What’s more impressive about our Olympic athletes: their medals or their journeys?

Curium | 05 Aug 2016 | News | General


Usain Bolt

9:58 seconds; 20 under; 91 career wins.

Being an accountant, I have an affinity for numbers. Usain Bolt, Tiger Woods (plus Henrik Stenson) and Michael Schumacher have all graced the record books with world records so impressive that they seem to defy logic. There is a high probability that new faces and new records will be set at the Rio Olympics, which as I write will be gracing our screens in a matter of hours.

Yet 9.58 seconds is really just a number. Dig a little behind this and you will see a journey lasting years; full of commitment, highs, lows and immense sacrifice. The current Virgin Media advert featuring Usain Bolt sums this up perfectly.

‘This is what 9:58 seconds feels like’.

Early starts, pushing your body to the absolute limit and sacrificing family and friends for the sport is a trend among all champions. Yet the end result is played out in front of billions across the globe and is often an example of how a result can overlook the journey. More modest results often have a story too. Take the movie ‘Eddie the Eagle’. Here was a young man with incredible amounts of bravery and determination. Eddie will always be known for his short distance ski jumps and comedic persona yet he too trained, sacrificed and faced the highs and lows experienced by Usain Bolt.

In short, every individual and, indeed, business has a journey behind their respective results.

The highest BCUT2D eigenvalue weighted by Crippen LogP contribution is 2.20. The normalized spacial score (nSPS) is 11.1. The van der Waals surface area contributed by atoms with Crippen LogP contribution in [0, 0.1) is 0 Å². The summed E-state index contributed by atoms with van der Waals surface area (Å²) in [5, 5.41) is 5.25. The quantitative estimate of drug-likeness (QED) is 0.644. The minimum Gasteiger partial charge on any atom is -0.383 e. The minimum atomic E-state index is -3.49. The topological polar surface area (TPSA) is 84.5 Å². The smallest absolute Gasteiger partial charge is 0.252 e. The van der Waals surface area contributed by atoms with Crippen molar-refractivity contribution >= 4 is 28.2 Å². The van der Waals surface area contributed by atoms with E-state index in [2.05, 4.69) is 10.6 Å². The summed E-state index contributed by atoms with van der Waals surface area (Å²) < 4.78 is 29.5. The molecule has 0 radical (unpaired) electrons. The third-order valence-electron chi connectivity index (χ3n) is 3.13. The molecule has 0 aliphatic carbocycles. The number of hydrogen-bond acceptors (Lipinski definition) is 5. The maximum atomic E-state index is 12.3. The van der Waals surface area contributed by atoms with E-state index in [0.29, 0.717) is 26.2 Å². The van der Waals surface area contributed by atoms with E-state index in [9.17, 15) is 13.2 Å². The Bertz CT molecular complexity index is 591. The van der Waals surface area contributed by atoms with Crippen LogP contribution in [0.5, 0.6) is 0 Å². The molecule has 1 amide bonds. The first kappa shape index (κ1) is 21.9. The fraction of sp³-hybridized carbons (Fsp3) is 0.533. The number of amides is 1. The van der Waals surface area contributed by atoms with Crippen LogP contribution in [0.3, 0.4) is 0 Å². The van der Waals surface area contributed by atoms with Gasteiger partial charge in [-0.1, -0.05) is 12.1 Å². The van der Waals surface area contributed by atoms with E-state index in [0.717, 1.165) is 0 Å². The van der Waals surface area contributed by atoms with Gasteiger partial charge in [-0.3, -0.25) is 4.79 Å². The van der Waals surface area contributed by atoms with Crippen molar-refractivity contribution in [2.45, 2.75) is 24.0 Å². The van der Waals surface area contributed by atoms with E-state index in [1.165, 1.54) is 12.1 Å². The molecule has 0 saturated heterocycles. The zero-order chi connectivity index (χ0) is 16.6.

I am no different, and I can see that when I haven’t delivered a personal goal, it’s because I’ve neglected the necessary investment in the journey to get me there. Past goals that fall into this category include:

  • To learn the piano
  • To learn Spanish
  • To break 100 in golf
  • To reduce my bodyweight back to my university days of 12.5 stone
  • To start go carting


In each case, I focused only on the end goal and didn’t consider the component parts of the journey: things such as diet, practice, research and commitment. I wanted the end game but, unlike Usain and Eddie, I didn’t truly invest in getting there.

I have revisited my fourth goal recently and have taken a different approach to the journey. Gone is the infatuation of reaching my target in a short amount of time: I have given myself three months. Gone is the repetitive nature of treadmill running: I now mix up my training with runs, mini circuits and weights. Yes, my goal hasn’t changed but my outlook toward it has (and the feeling of fitting into my clothes better is positive reinforcement!).

Maybe it sounds clichéd, but we can learn a lot from the world’s greatest sportsmen. Yes, they have raw talent, but what’s really got them to where they are is their journey: it’s their dedication, focus, mindset and discipline that are the true levers to their success. So, when I’m watching the world’s greatest athletes over the next few weeks, it’s not the 9.58 seconds that really impress me, it’s the thought of everything that they’ve put into getting there that I find truly inspiring.

Looking ahead, as we prepare to move to a new HQ and embrace the next stage of our growth, Curium as a business has clear goals in mind. The important thing is to embrace the journey to get there so that, once we’re there, we can look back and never forget what 9.58 seconds feels like.

If you’ve missed the Virgin Media advert, you can find it here https://www.youtube.com/watch?v=AdGQ43smLoc

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